In fact, the reviews of the course are generally excellent, with a host of PGA professionals quick to give glowing testimonials having played it every year in the annual Irish Club Professional Championship.

Waterville's David Higgins called it "a super test of golf" and "well worth a visit", while Colm Moriarty added: "I really enjoyed the golf course, it certainly won't be my last time here.

"It's not just enjoyable for professionals or better players, it's somewhere that can be enjoyed by a wide range of players. It's not just a stand up and smash it golf course. You need to plot your way around it."

Kilkenny Golf Club's Jimmy Bolger was blown away by the greens when he won the Irish Club Professional Championship there last year, while Glen Robinson was also impressed.

"I played Dunmurry Springs for the first time in September 2015 and wasn't expecting much as I'd never heard of it before," he said.

"After playing three rounds in the Irish Club Professional Tournament I liked it more and more each time around. Excellent design, in excellent condition and some challenging holes for both pros and amateurs. Nice homely, friendly clubhouse, too, and not oversized like most these days!"

With the economy improving, Dunmurry Springs has upped its game in attempting to grow its membership, but it remains committed to maintaining that balance between attracting huge numbers of society golfers to play a course measuring 6,200 yards from the white tees, while still offering its members quality playing time.

"We put a lot of work into data collection and lead generation and I would have a database of some 20,000 golfers," explains Sean.

"We send out around 80,000 emails a month. You really have to be proactive and we are popular with golf societies because while the course is not overly long, it's an excellent design and it's challenging but fair."

It's also open 12 months of the year because Sean had a verti-draining business and the course is very well drained, with slits one metre apart and sand-based greens.

"Only snow stops us opening so we appeal to that younger, active age group of 30 to 50-year-olds and we have a small but active membership. We are a young, progressive club," adds Sean.

The club had just 170 members at the end of last year and recruited 94 new members by offering a one-off membership rate of €600 this year, taking numbers to around 250.

"We are happy enough with that," Sean says. "We don't want 500 members, but we will bring in 100-150 societies a year, which is a lot more that the neighbouring courses. Cill Dara might take 30 societies, Royal Curragh 50, Naas 70. We have fewer members than all those."

It's all about the value to quality ratio for Dunmurry Springs and when their competitors are charging subscriptions of €1,200 to €1,500 a year, their subscription of €770 for 2017 will do well.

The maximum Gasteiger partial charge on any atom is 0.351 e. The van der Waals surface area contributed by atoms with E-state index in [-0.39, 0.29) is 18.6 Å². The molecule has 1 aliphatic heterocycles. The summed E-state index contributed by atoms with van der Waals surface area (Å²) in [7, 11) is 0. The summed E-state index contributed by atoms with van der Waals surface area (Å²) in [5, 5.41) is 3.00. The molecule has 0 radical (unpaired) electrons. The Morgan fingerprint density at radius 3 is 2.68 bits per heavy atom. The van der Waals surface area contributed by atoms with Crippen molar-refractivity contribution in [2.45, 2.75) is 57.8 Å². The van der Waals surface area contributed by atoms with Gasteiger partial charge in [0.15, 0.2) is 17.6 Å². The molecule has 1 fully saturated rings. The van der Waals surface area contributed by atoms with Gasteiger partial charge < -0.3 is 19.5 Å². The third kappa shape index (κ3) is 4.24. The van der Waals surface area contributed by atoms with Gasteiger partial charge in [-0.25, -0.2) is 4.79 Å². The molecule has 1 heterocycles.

"We are growing, but we don't want to go much over the 300 mark," Sean says. "We want to get the members out on Sundays and we give a lot of value with our membership."

The package includes reciprocal agreements with Seafield and Druids Heath, which means that members of Dunmurry Springs can play those courses for free from Monday to Friday.

There is also a free fourball voucher for Bunclody Golf and Fishing Club in Wexford worth €160 and two free passes to the Curragh races.

With a database of 2,200 golf societies, O'Gallchoir's little black book must be the most valuable in Ireland, but it's been a labour of love to compile.

"We work hard at it," he says. "I might send a society a free twoball voucher for the captain and secretary and then when they come up I'll make sure I ask them how their day was and how they found the course.

"I'll ask if they have any questions, what they might like for their society and where they had any dates in mind. You can't just sit back and wait for the phone to ring."

Dunmurry Springs, Co. Kildare

Dunmurry Springs Golf Club, Dunmurry Hill, Kildare Town, Co. Kildare.

Tel: 045 531400



Green fee rates: €25 midweek & €40 at weekends.

Societies rates: €20pp midweek & €32pp at weekends.

Buggy hire: Yes.

Club hire: Yes.

Electric trolleys: No.

Range Balls: No.

Signature hole: 3rd, 466 yards, Par 4.

Professional Tip: "This is a ball striker's course which rewards good course management. Finding the fairway is key at the third, where a lake protects the approach. With a bunker between the water and the green, there really are no prizes for being short here, so club up," says David Cully.

Nearby courses

Castle Barna Golf Club

Castlewarden Golf Club

Cill Dara

Craddockstown Golf Club

Highfield Golf & Country Club

Killeen Golf Club

Royal Curragh

The Heritage

Newbridge Golf Club

Millicent Golf Club

Naas Golf Club